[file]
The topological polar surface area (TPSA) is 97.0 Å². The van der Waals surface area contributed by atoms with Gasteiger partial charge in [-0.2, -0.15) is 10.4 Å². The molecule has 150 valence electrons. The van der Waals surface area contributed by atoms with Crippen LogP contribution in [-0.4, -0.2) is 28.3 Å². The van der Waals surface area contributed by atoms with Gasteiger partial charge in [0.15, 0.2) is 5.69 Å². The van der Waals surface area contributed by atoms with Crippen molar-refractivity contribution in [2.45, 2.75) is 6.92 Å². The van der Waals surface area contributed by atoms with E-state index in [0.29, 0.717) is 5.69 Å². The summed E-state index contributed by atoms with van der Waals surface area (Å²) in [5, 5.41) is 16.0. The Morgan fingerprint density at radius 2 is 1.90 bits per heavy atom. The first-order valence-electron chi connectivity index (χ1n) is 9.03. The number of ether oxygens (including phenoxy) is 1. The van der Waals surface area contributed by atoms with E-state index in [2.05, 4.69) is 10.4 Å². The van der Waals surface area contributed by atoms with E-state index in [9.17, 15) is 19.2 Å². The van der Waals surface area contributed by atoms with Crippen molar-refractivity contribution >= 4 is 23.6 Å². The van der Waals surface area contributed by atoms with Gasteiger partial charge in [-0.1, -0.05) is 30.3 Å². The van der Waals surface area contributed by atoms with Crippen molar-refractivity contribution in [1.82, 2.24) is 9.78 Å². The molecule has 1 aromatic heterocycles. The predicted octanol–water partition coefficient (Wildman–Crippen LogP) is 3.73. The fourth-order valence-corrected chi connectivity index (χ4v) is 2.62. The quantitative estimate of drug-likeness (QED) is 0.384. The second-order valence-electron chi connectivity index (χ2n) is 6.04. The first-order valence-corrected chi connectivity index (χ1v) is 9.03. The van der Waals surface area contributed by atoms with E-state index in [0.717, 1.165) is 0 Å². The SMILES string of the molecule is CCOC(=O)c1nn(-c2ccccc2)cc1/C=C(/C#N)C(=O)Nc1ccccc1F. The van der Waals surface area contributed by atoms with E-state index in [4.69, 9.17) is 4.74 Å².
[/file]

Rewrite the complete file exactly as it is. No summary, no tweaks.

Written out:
The topological polar surface area (TPSA) is 97.0 Å². The van der Waals surface area contributed by atoms with Gasteiger partial charge in [-0.2, -0.15) is 10.4 Å². The molecule has 150 valence electrons. The van der Waals surface area contributed by atoms with Crippen LogP contribution in [-0.4, -0.2) is 28.3 Å². The van der Waals surface area contributed by atoms with Gasteiger partial charge in [0.15, 0.2) is 5.69 Å². The van der Waals surface area contributed by atoms with Crippen molar-refractivity contribution in [2.45, 2.75) is 6.92 Å². The van der Waals surface area contributed by atoms with E-state index in [0.29, 0.717) is 5.69 Å². The summed E-state index contributed by atoms with van der Waals surface area (Å²) in [5, 5.41) is 16.0. The Morgan fingerprint density at radius 2 is 1.90 bits per heavy atom. The first-order valence-electron chi connectivity index (χ1n) is 9.03. The number of ether oxygens (including phenoxy) is 1. The van der Waals surface area contributed by atoms with E-state index in [2.05, 4.69) is 10.4 Å². The van der Waals surface area contributed by atoms with E-state index in [9.17, 15) is 19.2 Å². The van der Waals surface area contributed by atoms with Crippen molar-refractivity contribution >= 4 is 23.6 Å². The van der Waals surface area contributed by atoms with Gasteiger partial charge in [-0.1, -0.05) is 30.3 Å². The van der Waals surface area contributed by atoms with Crippen molar-refractivity contribution in [1.82, 2.24) is 9.78 Å². The molecule has 1 aromatic heterocycles. The predicted octanol–water partition coefficient (Wildman–Crippen LogP) is 3.73. The fourth-order valence-corrected chi connectivity index (χ4v) is 2.62. The quantitative estimate of drug-likeness (QED) is 0.384. The second-order valence-electron chi connectivity index (χ2n) is 6.04. The first-order valence-corrected chi connectivity index (χ1v) is 9.03. The van der Waals surface area contributed by atoms with E-state index in [0.717, 1.165) is 0 Å². The SMILES string of the molecule is CCOC(=O)c1nn(-c2ccccc2)cc1/C=C(/C#N)C(=O)Nc1ccccc1F. The van der Waals surface area contributed by atoms with E-state index in [4.69, 9.17) is 4.74 Å².